150 mg orally as a single dose Infectious Diseases Society of America (IDSA) Recommendations: -Uncomplicated vaginitis: 150 mg orally as a single dose -Management of recurrent vulvovaginal candidiasis (after 10 to 14 days induction therapy): 150 mg orally once a week for 6 months -Complicated vulvovaginal candidiasis: 150 mg orally every 72 hours for 3 doses US CDC Recommendations: -Uncomplicated vulvovaginal candidiasis: 150 mg orally as a single dose -Initial therapy for recurrent vulvovaginal candidiasis: 100 to 200 mg orally every 72 hours for 3 doses -Maintenance therapy for recurrent vulvovaginal candidiasis: 100 to 200 mg orally once a week for 6 months -Severe vulvovaginal candidiasis: 150 mg orally every 72 hours for 2 doses US CDC, National Institutes of Health (NIH), and IDSA Recommendations for HIV-infected Patients: -Uncomplicated vulvovaginal candidiasis: 150 mg orally as a single dose -Severe or recurrent vulvovaginal candidiasis: 100 to 200 mg orally once a day for at least 7 days -Suppressive therapy for vulvovaginal candidiasis: 150 mg orally once a week Comments: -Recommended as preferred therapy -Unless frequent or severe recurrences, suppressive therapy generally not recommended Oropharyngeal candidiasis: 200 mg IV or orally on the first day followed by 100 mg IV or orally once a day Duration of therapy: At least 2 weeks, to reduce the risk of relapse IDSA Recommendations: -Moderate to severe oropharyngeal candidiasis: 100 to 200 mg IV or orally once a day for 7 to 14 days Comments: -Recommended as primary therapy US CDC, NIH, and IDSA Recommendations for HIV-infected Patients: -Initial episodes of oropharyngeal candidiasis: 100 mg orally once a day for 7 to 14 days -Suppressive therapy for oropharyngeal candidiasis: 100 mg orally once a day or 3 times a week Comments: -Recommended as preferred oral therapy -Unless frequent or severe recurrences, suppressive therapy generally not recommended Doses up to 400 mg/day have been used. Comments: -Optimal therapeutic dose and therapy duration have not been established. Use: For systemic Candida infections including candidemia, disseminated candidiasis, and pneumonia IDSA Recommendations: Candidemia in nonneutropenic or neutropenic patients: 800 mg IV or orally on the first day followed by 400 mg IV or orally once a day Duration of therapy: -Nonneutropenic patients: 14 days after first negative blood culture and candidemia signs/symptoms resolve -Neutropenic patients: 2 weeks after Candida cleared from bloodstream (documented) and candidemia symptoms and neutropenia resolve Chronic disseminated candidiasis in stable patients: 400 mg IV or orally once a day Duration of therapy: Until lesions have resolved (usually months) and through periods of immunosuppression Candida osteoarticular infection: 400 mg IV or orally once a day Duration of therapy: -Osteomyelitis: 6 to 12 months -Septic arthritis: At least 6 weeks CNS candidiasis (after initial regimen of IV amphotericin B): 400 to 800 mg IV or orally once a day Duration of therapy: Until all signs/symptoms and CSF and radiologic abnormalities resolve Candida cardiovascular system infection: 400 to 800 mg IV or orally once a day Duration of therapy: -Endocarditis: Lifelong suppressive therapy may be indicated. -Pericarditis or myocarditis: Often several months -Suppurative thrombophlebitis: At least 2 weeks after candidemia cleared -Infected pacemaker, implantable cardioverter defibrillator (ICD), or ventricular assist device (VAD): 4 to 6 weeks after device removed; chronic suppressive therapy if VAD not removed Comments: -Candidemia in nonneutropenic patients: Recommended as primary therapy; an echinocandin is recommended for moderately severe to severe illness or recent azole exposure; switching to this drug after initial echinocandin is often appropriate. -Candidemia in neutropenic patients: Recommended as alternative therapy; an echinocandin or IV amphotericin B preferred for most patients; this drug recommended for patients without recent azole exposure and who are not critically ill. -Recommended as primary therapy for chronic disseminated candidiasis in stable patients, Candida osteoarticular infection, CNS candidiasis, pericarditis/myocarditis, and suppurative thrombophlebitis -Recommended as alternative therapy for endocarditis and infected pacemaker, ICD, or VAD Doses up to 400 mg/day have been used. Comments: -Optimal therapeutic dose and therapy duration have not been established. Fluconazole is indicated in the treatment of mycoses caused by Candida, Cryptococcus and other susceptible yeast, in particular: 1. The treatment of partners who present with symptomatic genital candidiasis should be considered. Prevention of fungal infections in patients predisposed to such infections as a result of chemotherapy or radiotherapy, including bone transplant patients. Dermatomycosis, including infections such as Tinea pedis, Tinea corporis, Tinea cruris, Tinea versicolor. Mucosal candidiasis: These include oropharyngeal candidiasis, oesophageal, non-invasive bronchopulmonary infections, candiduria, mucocutaneous candidiasis and chronic atrophic oral candidiasis (denture sore mouth). Fluconazole is not indicated for nail infections and tinea capitis. Consideration should be given to official guidance on the appropriate use of antimycotic agents. Both normal hosts and immunocompromised patients may be treated. Before initiating treatment, samples should be taken for microbiological analysis and the suitability of the therapy should be subsequently confirmed (see sections 4.2 and 5.1) In some patients with severe crytococcoal meningitis, the mycological response during fluconazole treatment may be slower that during other treatments (see section 4.4) The daily dose of fluconazole will depend on the nature and severity of the fungal infection. 2 Systemic candidiasis (including disseminated deep infections and peritonitis). Acute cryptococcal meningitis in adults, including patients with AIDS, transplanted patients or other patients with other causes of immunosuppression. Most cases of vaginal candidiasis respond to a single dose treatment. The treatment of those types of infection requiring multiple doses of the drug should be continued until the clinical parameters or laboratory tests indicate that the active fungal infection has subsided. An inadequate treatment period may cause relapses of the active infection. Patients with AIDS and cryptococcal meningitis or recurrent oral candidiasis usually require maintenance treatment to prevent relapses.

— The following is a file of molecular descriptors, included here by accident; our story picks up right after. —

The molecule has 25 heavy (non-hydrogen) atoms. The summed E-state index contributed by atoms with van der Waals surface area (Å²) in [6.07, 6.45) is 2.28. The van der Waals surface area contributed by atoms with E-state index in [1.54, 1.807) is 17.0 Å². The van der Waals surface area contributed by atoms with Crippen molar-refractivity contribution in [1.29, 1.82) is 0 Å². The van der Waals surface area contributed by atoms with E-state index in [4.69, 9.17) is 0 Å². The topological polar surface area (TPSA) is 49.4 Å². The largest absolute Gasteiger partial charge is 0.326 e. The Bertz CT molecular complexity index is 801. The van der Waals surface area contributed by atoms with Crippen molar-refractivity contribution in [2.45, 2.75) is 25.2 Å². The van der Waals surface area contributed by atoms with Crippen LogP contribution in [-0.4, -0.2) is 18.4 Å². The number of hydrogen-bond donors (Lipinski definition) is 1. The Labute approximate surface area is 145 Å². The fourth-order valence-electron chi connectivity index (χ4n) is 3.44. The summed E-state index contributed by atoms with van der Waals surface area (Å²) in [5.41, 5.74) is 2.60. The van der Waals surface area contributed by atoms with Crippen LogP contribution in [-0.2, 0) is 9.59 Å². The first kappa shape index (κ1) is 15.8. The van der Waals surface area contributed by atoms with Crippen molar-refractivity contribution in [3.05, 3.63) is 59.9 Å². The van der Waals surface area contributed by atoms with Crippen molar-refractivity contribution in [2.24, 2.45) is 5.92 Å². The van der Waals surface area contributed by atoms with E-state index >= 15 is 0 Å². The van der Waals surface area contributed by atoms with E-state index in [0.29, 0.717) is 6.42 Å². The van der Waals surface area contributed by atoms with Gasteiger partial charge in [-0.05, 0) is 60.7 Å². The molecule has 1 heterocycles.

Fluconazole official prescribing information for healthcare professionals. Includes indications, dosage, adverse reactions, pharmacology and more. By mouth. For Child. 150 mg for 1 dose, for use in patients who are post-puberty. Medicines for Children leaflet Fluconazole for yeast and fungal infections.